I just gave you an example of an unintended loss. Unintended loss, in business, are monies you weren’t supposed to lose. Maybe you didn’t train your McOptician the right way, or they just don’t get it. Or maybe you aren’t the greatest order taker (or order maker) yourself. Stuff happens, and the one running the business want to make it better. Figuring out where the bad parts are is how we know where the hard work needs to be done.
Instead of focusing on the pennies difference between two lens prices, wouldn’t it be easier to do a cost benefit on your redo rate, cost of goods, second pair sales, and “50% off of what” (discount and list price). I probably can’t do that for you very well with the time I have, nor would you want me to. This is about your business, not mine, which is why I recommend you to help yourself. Also, do you really want to give me all those deals, prices, costs, and everything else? Remember, I’m a lab guy, not an accountant. Do you see where this is going yet?
Will It Work?
It’s the question every poorly run, poorly trained office asks about a spectacle Rx they don’t understand. Short answer: ‘No’. It’s far too common that I get asked to do insane lens calculations, even though it happens to be my job. An insane prescription in the wrong frame for the Rx, usually because the patient wants it, or because you stand to make a few hundred off the sale. “Will this pair work?” Sure, I’m qualified after 9 million frame selects to dispense. However, I’m not doing your frame selection, you are. Or maybe an under-trained “optician” is.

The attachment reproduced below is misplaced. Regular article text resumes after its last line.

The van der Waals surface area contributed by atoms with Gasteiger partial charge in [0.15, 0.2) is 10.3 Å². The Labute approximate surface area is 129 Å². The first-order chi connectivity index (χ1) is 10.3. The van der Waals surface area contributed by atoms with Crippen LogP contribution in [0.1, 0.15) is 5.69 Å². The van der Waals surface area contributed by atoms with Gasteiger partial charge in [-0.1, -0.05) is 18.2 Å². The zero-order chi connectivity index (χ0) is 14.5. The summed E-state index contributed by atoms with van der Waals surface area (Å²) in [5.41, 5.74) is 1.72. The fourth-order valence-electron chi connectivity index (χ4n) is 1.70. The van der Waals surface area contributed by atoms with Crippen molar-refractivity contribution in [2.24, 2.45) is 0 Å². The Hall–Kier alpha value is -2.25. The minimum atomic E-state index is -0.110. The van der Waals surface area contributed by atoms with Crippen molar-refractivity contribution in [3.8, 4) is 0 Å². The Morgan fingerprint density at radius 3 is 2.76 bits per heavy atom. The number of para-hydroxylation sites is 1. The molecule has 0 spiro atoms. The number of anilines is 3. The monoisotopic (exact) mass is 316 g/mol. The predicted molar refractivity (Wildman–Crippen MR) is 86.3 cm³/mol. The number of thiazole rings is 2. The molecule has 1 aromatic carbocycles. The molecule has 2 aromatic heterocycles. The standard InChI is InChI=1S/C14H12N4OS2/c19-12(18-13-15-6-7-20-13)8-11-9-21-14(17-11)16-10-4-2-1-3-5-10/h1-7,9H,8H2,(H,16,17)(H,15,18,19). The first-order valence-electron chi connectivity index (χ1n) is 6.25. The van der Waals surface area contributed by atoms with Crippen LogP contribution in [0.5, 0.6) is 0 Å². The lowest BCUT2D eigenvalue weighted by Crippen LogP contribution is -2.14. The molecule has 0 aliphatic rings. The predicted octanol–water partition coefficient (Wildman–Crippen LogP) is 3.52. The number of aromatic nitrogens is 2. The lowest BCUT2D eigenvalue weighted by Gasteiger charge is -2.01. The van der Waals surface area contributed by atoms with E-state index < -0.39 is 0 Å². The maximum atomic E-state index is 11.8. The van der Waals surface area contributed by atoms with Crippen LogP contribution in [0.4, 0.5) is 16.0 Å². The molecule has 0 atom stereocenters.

Is this arrogant assumption on my part? 95% of trays on my desk, are on my desk for that very reason. I’m here for you when you picked the wrong frame for the wrong job. I tell you (assuming it’s even possible) what it’s going to look like when it’s done. That your patient may not be happy because it’s a brick. Then, when it comes out looking wrong, I get blamed. Just an added bonus I get to perpetuate your own denial. I’ve learned from experience to just be brutally honest with dispensers now, and some don’t appreciate it. They would rather have a month-long, drawn out drama with their patient, rather than hearing “Hell no, are you crazy?” from me on day one. It’s much easier to call me unprofessional, after all.
Yes, as your patient is sitting in the dispensary I can make suggestions over the phone. I can give you a checklist. I can walk you through what I might do, given I am not looking at this patient’s face or chart. I can also be completely wrong since I’m not in the room. These choices ultimately come down to managing the patient’s expectations, and being able to tell them ‘no’. If you can’t tell them their prescription won’t work in a frame, maybe it’s time for remedial training. Am I qualified? You betcha. Is it worth my hours and days needed to train a staff for lab work as a reward? Not a chance.